It was the year Mickey Mouse made his screen debut, the year after Charles Lindberg crossed the Atlantic, and the year the Big Blue Bus started service with six rented buses. On Monday, April 14, hundreds gathered on the Third Street Promenade to celebrate the 80th anniversary of the 1928 birth of the Santa Monica Municipal Bus Lines.
Big Blue Bus General Manager Stephanie Negriff emceed the events, which included a review of the company’s history, remarks by Councilmembers Bob Holbrook and Kevin McKeown, the introduction of eight BBB employees with more than 30 years of service each, and a look to the future.
Then, of course, there was cake – plenty of cake to eat, and a remarkable, fully three-dimensional cake in the shape of a bus (blue, naturally) created by students of Art Institute of California-Los Angeles (which is actually in Santa Monica).
A Look at the Past
Negriff reviewed some of the company’s history, and a short video, “80 Years in 8 Minutes,” was shown continuously on a vintage “New Look” bus (a design introduced in 1959) parked nearby on the Promenade. A few highlights:
1928 The rented buses were replaced with new ones, which were painted blue and white, and the tag line “Ride the Big Blue Bus” was created. The bus yard was a gas station at Pico and Lincoln Boulevards.
1940s During World War II, buses operated around the clock to accommodate the 24/7 shifts of the defense plants. Some of the buses became so overloaded they could not reach the top of Ocean Park Boulevard unless some passengers got off and walked.
1951 Big Blue Bus bought its privately owned competitor, Bay Cities Transit, and the Blue Bus then operated 107 buses on 13 routes.
1987 The company won the Outstanding Achievement Award of the American Public Transportation Association, the first of four APTA awards over the coming years. (Negriff once told this reporter that she thought she was named to the APTA selection committee to make the Big Blue Bus ineligible.)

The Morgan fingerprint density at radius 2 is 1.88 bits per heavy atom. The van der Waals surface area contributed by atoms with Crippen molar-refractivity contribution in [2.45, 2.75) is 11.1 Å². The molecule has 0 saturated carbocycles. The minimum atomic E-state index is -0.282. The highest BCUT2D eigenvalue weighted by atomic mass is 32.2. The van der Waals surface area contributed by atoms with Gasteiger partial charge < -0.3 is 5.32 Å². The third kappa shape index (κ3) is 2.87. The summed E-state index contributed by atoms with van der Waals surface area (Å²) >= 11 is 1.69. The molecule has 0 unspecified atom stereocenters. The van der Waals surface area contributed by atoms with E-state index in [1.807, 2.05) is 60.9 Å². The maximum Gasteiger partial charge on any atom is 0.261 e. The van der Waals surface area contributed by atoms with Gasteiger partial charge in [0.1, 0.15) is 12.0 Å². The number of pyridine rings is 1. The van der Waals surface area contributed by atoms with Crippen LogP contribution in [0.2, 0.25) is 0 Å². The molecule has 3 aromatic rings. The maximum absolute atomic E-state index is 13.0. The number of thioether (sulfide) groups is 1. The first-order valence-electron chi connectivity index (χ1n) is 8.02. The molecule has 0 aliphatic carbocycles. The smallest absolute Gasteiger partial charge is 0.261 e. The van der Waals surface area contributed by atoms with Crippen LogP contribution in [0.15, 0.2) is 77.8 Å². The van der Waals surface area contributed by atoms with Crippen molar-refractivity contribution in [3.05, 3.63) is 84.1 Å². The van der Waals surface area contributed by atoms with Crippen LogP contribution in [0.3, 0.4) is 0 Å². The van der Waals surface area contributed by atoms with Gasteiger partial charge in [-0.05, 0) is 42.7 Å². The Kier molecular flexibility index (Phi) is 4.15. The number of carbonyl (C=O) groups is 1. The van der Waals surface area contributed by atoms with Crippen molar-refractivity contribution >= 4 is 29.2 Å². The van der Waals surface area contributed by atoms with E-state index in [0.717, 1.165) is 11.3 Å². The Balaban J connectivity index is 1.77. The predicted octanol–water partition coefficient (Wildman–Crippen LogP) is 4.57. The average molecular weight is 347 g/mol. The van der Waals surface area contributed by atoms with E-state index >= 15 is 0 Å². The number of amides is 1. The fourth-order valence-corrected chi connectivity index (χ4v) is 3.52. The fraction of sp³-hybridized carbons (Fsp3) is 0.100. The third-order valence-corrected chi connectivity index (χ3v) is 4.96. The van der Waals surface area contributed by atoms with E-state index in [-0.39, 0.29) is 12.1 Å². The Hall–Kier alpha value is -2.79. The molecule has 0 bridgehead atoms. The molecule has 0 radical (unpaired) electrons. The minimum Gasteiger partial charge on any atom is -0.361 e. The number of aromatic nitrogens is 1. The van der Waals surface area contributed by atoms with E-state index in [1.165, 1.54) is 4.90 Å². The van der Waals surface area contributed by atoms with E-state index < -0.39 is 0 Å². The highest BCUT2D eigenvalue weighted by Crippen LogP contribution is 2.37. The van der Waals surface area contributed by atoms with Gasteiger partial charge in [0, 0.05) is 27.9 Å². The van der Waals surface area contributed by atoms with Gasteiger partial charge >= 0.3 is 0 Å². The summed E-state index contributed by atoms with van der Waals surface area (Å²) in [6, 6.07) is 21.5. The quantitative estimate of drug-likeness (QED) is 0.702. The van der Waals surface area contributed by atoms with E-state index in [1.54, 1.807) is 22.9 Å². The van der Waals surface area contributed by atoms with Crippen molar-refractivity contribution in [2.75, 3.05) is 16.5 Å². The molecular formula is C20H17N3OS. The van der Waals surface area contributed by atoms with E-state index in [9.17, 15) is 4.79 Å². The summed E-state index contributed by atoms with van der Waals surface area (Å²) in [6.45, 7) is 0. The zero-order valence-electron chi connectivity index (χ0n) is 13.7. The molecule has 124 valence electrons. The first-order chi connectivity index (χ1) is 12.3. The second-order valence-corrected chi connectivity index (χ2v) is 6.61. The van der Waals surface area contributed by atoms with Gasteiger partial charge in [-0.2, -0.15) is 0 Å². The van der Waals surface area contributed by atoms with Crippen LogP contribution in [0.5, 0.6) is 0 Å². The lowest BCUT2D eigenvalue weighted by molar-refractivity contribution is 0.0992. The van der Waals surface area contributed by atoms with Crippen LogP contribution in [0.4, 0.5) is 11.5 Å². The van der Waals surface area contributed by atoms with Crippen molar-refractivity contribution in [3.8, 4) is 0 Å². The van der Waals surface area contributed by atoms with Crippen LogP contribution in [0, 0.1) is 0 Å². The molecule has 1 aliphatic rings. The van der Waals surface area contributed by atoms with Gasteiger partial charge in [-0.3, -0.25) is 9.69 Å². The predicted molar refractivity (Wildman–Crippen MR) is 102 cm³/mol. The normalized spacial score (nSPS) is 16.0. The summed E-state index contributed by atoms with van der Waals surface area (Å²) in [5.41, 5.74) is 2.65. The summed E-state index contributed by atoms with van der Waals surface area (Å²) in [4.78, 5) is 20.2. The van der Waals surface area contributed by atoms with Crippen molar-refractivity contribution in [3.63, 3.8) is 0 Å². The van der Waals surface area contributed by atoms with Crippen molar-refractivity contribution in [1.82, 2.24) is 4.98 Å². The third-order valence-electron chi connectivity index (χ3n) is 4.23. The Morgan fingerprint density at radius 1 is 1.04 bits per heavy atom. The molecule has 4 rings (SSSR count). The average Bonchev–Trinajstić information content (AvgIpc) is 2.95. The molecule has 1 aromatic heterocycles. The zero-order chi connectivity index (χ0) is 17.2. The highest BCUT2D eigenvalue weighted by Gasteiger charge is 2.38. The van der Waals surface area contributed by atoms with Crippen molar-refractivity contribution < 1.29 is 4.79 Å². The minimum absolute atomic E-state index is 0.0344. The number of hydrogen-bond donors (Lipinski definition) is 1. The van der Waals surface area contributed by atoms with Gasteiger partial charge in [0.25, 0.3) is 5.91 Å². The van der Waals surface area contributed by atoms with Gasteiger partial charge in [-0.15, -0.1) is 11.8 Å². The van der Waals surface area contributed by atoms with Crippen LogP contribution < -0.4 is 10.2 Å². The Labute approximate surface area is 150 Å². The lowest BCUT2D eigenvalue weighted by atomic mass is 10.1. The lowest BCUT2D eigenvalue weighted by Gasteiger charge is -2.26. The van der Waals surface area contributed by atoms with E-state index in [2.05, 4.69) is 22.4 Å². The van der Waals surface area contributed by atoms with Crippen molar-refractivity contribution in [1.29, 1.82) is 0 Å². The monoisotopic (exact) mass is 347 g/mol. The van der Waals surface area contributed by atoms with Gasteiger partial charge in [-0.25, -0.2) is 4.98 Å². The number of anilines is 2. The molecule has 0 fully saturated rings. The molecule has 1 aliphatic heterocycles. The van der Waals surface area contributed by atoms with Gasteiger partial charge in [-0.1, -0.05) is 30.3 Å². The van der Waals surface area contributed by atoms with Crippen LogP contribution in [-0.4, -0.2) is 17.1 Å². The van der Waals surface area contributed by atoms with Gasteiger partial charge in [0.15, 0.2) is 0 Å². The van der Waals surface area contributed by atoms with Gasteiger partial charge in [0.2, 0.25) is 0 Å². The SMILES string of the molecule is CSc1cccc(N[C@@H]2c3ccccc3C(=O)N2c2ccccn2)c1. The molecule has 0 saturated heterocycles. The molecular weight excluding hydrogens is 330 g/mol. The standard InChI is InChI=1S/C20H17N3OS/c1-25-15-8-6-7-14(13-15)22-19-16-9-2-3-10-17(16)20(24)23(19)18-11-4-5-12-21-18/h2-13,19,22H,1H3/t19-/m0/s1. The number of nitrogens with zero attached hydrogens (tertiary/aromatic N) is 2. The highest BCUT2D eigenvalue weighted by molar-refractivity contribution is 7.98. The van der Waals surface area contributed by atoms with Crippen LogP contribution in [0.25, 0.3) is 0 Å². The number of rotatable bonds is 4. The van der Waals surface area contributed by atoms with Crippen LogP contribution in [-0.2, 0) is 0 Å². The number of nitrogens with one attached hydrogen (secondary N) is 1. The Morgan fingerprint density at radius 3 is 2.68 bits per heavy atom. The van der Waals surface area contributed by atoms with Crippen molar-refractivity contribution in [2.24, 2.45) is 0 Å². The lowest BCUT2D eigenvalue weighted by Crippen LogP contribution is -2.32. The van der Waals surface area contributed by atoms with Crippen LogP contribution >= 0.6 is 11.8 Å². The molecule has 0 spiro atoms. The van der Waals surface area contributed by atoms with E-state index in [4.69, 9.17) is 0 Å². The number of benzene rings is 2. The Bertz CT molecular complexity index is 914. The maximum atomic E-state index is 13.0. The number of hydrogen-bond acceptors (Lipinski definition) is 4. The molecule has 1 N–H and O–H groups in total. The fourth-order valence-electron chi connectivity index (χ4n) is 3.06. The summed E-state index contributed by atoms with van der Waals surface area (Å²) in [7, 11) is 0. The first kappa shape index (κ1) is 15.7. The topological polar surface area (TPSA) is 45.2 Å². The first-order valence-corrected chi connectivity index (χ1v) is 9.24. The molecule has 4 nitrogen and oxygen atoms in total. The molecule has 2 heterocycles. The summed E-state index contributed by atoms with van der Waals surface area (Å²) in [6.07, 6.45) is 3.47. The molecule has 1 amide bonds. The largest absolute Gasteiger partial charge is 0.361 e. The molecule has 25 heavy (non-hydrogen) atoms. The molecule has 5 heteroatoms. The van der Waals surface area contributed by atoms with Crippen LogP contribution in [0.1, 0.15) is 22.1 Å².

1994 Big Blue Bus staff taught Sandra Bullock to drive a bus for her role in the film Speed.
2008 The company operates over 200 buses on routes that go within one-quarter of a mile of every residence in the city, carrying more than 20 million passengers a year.
Councilmember Holbrook called the Big Blue Bus “one of the cleanest and most efficient fleets in the nation,” noting that 100 percent of the vehicles run on alternate fuels (not diesel or gasoline) and the company recycles 85 percent of the water used to wash the buses. McKeown took a different tack and spoke of the role the bus system has played and can play in…romance.
Among those on hand was Jack Hutchison, who served as general manager from 1967 to 1995. He came to Santa Monica from a privately owned transit system in Omaha, and he told the Mirror that “Santa Monica was way ahead of its time” in terms of being a publicly owned system. He also noted that it was the efficiency of the operations that allowed the company to reserve funds for capital projects such as the acquisition of Bergamot Station and the Sears Automotive property at Colorado Avenue and 4th Street.
A Look to the Future
General Manager Negriff announced a new collaboration between the Big Blue Bus and the Art Center College of Design in Pasadena, one of the preeminent design centers in the country, to help design the next generation of advanced buses. She introduced Geoff Wardle, Director of Advanced Mobility Research at the Art Center, who said that over the next three months or so his staff would conduct “research on the success of the Big Blue Bus and how to accelerate it into the future.”
Speaking with the Mirror afterward, Wardle explained that he plans to come up with design proposals for buses of the future. He also intends to elicit public input and will shortly have a blog available for that purpose.